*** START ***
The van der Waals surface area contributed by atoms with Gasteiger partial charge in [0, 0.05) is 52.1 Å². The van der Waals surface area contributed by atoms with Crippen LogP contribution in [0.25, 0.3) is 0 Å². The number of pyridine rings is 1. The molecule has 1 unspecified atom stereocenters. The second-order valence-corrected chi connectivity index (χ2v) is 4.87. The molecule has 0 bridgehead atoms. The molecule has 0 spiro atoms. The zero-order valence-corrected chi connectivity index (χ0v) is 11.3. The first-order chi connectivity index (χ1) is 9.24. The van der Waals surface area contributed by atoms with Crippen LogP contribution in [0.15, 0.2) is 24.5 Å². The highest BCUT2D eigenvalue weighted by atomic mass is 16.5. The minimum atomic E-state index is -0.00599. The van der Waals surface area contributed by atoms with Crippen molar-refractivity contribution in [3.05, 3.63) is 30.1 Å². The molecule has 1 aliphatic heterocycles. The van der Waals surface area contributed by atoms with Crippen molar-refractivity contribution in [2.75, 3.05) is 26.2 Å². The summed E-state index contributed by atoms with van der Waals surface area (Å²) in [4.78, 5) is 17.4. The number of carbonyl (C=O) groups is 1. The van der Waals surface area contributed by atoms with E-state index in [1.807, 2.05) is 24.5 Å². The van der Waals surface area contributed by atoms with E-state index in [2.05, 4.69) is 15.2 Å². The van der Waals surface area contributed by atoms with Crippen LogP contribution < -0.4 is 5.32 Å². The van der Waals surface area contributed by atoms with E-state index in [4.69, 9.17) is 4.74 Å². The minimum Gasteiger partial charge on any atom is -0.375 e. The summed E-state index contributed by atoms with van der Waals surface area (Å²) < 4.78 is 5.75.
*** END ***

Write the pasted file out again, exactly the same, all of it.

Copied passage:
The van der Waals surface area contributed by atoms with Gasteiger partial charge in [0, 0.05) is 52.1 Å². The van der Waals surface area contributed by atoms with Crippen LogP contribution in [0.25, 0.3) is 0 Å². The number of pyridine rings is 1. The molecule has 1 unspecified atom stereocenters. The second-order valence-corrected chi connectivity index (χ2v) is 4.87. The molecule has 0 bridgehead atoms. The molecule has 0 spiro atoms. The zero-order valence-corrected chi connectivity index (χ0v) is 11.3. The first-order chi connectivity index (χ1) is 9.24. The van der Waals surface area contributed by atoms with Crippen LogP contribution in [0.15, 0.2) is 24.5 Å². The highest BCUT2D eigenvalue weighted by atomic mass is 16.5. The minimum atomic E-state index is -0.00599. The van der Waals surface area contributed by atoms with Crippen molar-refractivity contribution in [3.05, 3.63) is 30.1 Å². The molecule has 1 aliphatic heterocycles. The van der Waals surface area contributed by atoms with Crippen molar-refractivity contribution in [2.75, 3.05) is 26.2 Å². The summed E-state index contributed by atoms with van der Waals surface area (Å²) in [4.78, 5) is 17.4. The number of carbonyl (C=O) groups is 1. The van der Waals surface area contributed by atoms with E-state index in [1.807, 2.05) is 24.5 Å². The van der Waals surface area contributed by atoms with E-state index in [2.05, 4.69) is 15.2 Å². The van der Waals surface area contributed by atoms with Crippen LogP contribution < -0.4 is 5.32 Å². The van der Waals surface area contributed by atoms with E-state index in [4.69, 9.17) is 4.74 Å². The minimum Gasteiger partial charge on any atom is -0.375 e. The summed E-state index contributed by atoms with van der Waals surface area (Å²) < 4.78 is 5.75.